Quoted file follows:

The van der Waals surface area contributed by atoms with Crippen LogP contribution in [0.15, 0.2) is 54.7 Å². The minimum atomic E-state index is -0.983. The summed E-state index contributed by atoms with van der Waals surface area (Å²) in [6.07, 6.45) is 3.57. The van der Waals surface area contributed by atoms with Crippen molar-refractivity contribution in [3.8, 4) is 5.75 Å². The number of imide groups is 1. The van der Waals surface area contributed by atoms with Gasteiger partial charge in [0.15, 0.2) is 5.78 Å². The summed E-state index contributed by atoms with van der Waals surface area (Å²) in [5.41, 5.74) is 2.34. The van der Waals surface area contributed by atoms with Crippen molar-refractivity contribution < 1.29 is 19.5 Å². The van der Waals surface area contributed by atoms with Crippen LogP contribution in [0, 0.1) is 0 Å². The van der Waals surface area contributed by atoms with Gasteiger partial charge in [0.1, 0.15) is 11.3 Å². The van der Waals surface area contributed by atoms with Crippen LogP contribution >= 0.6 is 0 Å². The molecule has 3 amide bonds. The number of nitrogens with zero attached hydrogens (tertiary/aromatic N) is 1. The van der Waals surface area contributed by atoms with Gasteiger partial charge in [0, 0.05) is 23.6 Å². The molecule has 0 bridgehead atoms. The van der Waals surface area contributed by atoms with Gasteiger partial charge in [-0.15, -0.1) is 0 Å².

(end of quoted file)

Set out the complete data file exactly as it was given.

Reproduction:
The van der Waals surface area contributed by atoms with Crippen LogP contribution in [0.15, 0.2) is 54.7 Å². The minimum atomic E-state index is -0.983. The summed E-state index contributed by atoms with van der Waals surface area (Å²) in [6.07, 6.45) is 3.57. The van der Waals surface area contributed by atoms with Crippen molar-refractivity contribution in [3.8, 4) is 5.75 Å². The number of imide groups is 1. The van der Waals surface area contributed by atoms with Gasteiger partial charge in [0.15, 0.2) is 5.78 Å². The summed E-state index contributed by atoms with van der Waals surface area (Å²) in [5.41, 5.74) is 2.34. The van der Waals surface area contributed by atoms with Crippen molar-refractivity contribution < 1.29 is 19.5 Å². The van der Waals surface area contributed by atoms with Crippen LogP contribution in [0, 0.1) is 0 Å². The van der Waals surface area contributed by atoms with Gasteiger partial charge in [0.1, 0.15) is 11.3 Å². The van der Waals surface area contributed by atoms with Crippen LogP contribution >= 0.6 is 0 Å². The molecule has 3 amide bonds. The number of nitrogens with zero attached hydrogens (tertiary/aromatic N) is 1. The van der Waals surface area contributed by atoms with Gasteiger partial charge in [0, 0.05) is 23.6 Å². The molecule has 0 bridgehead atoms. The van der Waals surface area contributed by atoms with Gasteiger partial charge in [-0.15, -0.1) is 0 Å².